Should Minimum Volatility Be Part of Your Core Holdings?

The minimum volatility strategy has worked very well in the last ten years. It also tends to be a less risky strategy.

BlackRock - Author

Jul. 18 2016, Published 9:12 a.m. ET

uploads///Minimum Volatility Strategies Have Outperformed Regular Indices

But predicting such turns is very hard and most investors struggle to get both decisions right — that is, when to get out, and when to get back in. According to Bloomberg data, many investors sold near the bottom on June 27, and missed the rebound — which is exactly what minimum volatility strategies are designed to help investors avoid. These strategies are intended as long-term strategies as their full potential benefits tend to be realized over a full market cycle.

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Min vol strategies as core holdings

Because of their potential longer-term benefits, it’s worth considering minimum volatility funds as core holdings. The underlying indexes for the iShares minimum volatility ETFs have constraints on sector and country exposures relative to the parent indexes, so their diversification aims to approximate that of the broad market index. Consider: iShares Edge MSCI Min Vol USA ETF (USMV), iShares Edge MSCI Min Vol EAFE ETF (EFAV) and iShares Edge MSCI Min Vol Emerging Markets ETF (EEMV).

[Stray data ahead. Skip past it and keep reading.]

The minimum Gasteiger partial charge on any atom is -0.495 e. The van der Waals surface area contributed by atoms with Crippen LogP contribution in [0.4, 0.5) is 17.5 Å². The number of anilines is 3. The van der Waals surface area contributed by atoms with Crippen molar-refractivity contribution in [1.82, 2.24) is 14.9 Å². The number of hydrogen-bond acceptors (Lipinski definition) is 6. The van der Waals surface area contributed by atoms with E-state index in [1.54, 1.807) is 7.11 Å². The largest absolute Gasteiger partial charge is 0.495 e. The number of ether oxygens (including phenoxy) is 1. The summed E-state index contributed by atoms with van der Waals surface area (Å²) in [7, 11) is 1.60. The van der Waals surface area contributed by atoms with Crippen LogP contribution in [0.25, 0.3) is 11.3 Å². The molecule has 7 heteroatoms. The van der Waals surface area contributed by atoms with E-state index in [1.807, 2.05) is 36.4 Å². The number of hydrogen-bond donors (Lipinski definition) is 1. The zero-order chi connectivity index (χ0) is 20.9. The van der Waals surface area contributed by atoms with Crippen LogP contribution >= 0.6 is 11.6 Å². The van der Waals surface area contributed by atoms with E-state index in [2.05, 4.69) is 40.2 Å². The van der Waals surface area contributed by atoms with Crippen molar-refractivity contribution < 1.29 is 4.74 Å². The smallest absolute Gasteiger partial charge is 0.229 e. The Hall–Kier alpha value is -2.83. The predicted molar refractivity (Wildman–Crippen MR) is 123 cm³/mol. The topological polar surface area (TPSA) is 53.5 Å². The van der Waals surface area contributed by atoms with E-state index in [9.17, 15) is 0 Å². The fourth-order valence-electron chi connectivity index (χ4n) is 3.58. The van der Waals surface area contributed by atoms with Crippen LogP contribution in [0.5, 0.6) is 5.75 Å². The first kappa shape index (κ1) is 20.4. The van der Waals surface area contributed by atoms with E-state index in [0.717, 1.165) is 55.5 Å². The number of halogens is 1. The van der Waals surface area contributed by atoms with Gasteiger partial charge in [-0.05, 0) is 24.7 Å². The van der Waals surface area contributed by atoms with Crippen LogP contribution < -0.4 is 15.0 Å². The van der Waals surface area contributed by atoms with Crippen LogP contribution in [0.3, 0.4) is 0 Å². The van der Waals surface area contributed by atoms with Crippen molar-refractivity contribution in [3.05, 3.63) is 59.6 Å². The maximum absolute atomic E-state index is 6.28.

And more importantly, history has shown that market-moving events like Brexit are as inevitable as they are unpredictable. Reducing risk with minimum volatility strategies and having them as the core part of a portfolio could make sense.

Market Realist – Minimum volatility should be part of your core holdings.

The above graph compares the returns of minimum volatility indexes with regular indexes. The MSCI USA Minimum Volatility index and the MSCI USA index (EUSA) both have risen 116.9% since the start of 2006.

The MSCI Emerging Market Minimum Volatility index has risen 84.4% compared to a 59.2% rise in the iShares MSCI Emerging Markets index (EEM). The MSCI EAFE Minimum Volatility index has risen 64.5% since 2006, while the MSCI EAFE index (EFA) has only risen 37.3% in that period.

As you can see, the minimum volatility strategy has worked very well in the last ten years. It also tends to be a less risky strategy.

With the Markets likely to remain volatile with slowing global growth and a number of other uncertainties, the minimum volatility strategy appears to be a prudent one.


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